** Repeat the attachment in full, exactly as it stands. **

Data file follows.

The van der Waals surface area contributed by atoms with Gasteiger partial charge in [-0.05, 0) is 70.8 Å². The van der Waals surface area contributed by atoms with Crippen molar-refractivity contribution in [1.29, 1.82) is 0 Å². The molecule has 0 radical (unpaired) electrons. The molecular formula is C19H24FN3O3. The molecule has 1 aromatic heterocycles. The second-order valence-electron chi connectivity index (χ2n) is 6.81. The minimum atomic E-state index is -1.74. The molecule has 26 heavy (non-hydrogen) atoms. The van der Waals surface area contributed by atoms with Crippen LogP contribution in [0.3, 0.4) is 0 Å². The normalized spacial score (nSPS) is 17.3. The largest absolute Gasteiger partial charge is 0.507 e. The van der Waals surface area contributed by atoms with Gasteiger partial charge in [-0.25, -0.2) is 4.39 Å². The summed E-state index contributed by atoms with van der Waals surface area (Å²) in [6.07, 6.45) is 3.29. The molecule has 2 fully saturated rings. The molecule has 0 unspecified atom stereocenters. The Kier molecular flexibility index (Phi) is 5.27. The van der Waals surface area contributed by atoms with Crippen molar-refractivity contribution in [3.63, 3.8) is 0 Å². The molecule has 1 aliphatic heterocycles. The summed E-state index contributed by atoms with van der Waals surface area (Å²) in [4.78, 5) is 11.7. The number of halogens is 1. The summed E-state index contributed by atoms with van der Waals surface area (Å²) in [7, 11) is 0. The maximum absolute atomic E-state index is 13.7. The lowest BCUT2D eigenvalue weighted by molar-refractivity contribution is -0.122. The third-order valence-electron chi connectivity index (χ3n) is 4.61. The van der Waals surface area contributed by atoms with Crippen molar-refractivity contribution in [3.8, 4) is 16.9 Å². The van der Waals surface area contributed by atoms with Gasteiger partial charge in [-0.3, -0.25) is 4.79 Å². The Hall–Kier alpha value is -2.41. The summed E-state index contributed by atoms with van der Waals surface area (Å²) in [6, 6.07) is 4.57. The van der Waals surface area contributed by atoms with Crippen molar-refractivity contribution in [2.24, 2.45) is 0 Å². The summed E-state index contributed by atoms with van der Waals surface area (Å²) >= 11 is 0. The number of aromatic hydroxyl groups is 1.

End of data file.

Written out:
The van der Waals surface area contributed by atoms with Gasteiger partial charge in [-0.05, 0) is 70.8 Å². The van der Waals surface area contributed by atoms with Crippen molar-refractivity contribution in [1.29, 1.82) is 0 Å². The molecule has 0 radical (unpaired) electrons. The molecular formula is C19H24FN3O3. The molecule has 1 aromatic heterocycles. The second-order valence-electron chi connectivity index (χ2n) is 6.81. The minimum atomic E-state index is -1.74. The molecule has 26 heavy (non-hydrogen) atoms. The van der Waals surface area contributed by atoms with Crippen LogP contribution in [0.3, 0.4) is 0 Å². The normalized spacial score (nSPS) is 17.3. The largest absolute Gasteiger partial charge is 0.507 e. The van der Waals surface area contributed by atoms with Gasteiger partial charge in [-0.25, -0.2) is 4.39 Å². The summed E-state index contributed by atoms with van der Waals surface area (Å²) in [6.07, 6.45) is 3.29. The molecule has 2 fully saturated rings. The molecule has 0 unspecified atom stereocenters. The Kier molecular flexibility index (Phi) is 5.27. The van der Waals surface area contributed by atoms with Crippen molar-refractivity contribution in [3.63, 3.8) is 0 Å². The molecule has 1 aliphatic heterocycles. The summed E-state index contributed by atoms with van der Waals surface area (Å²) in [4.78, 5) is 11.7. The number of halogens is 1. The summed E-state index contributed by atoms with van der Waals surface area (Å²) in [7, 11) is 0. The maximum absolute atomic E-state index is 13.7. The lowest BCUT2D eigenvalue weighted by molar-refractivity contribution is -0.122. The third-order valence-electron chi connectivity index (χ3n) is 4.61. The van der Waals surface area contributed by atoms with Crippen molar-refractivity contribution in [3.8, 4) is 16.9 Å². The van der Waals surface area contributed by atoms with Gasteiger partial charge in [-0.3, -0.25) is 4.79 Å². The Hall–Kier alpha value is -2.41. The summed E-state index contributed by atoms with van der Waals surface area (Å²) in [6, 6.07) is 4.57. The van der Waals surface area contributed by atoms with Crippen molar-refractivity contribution in [2.24, 2.45) is 0 Å². The summed E-state index contributed by atoms with van der Waals surface area (Å²) >= 11 is 0. The number of aromatic hydroxyl groups is 1.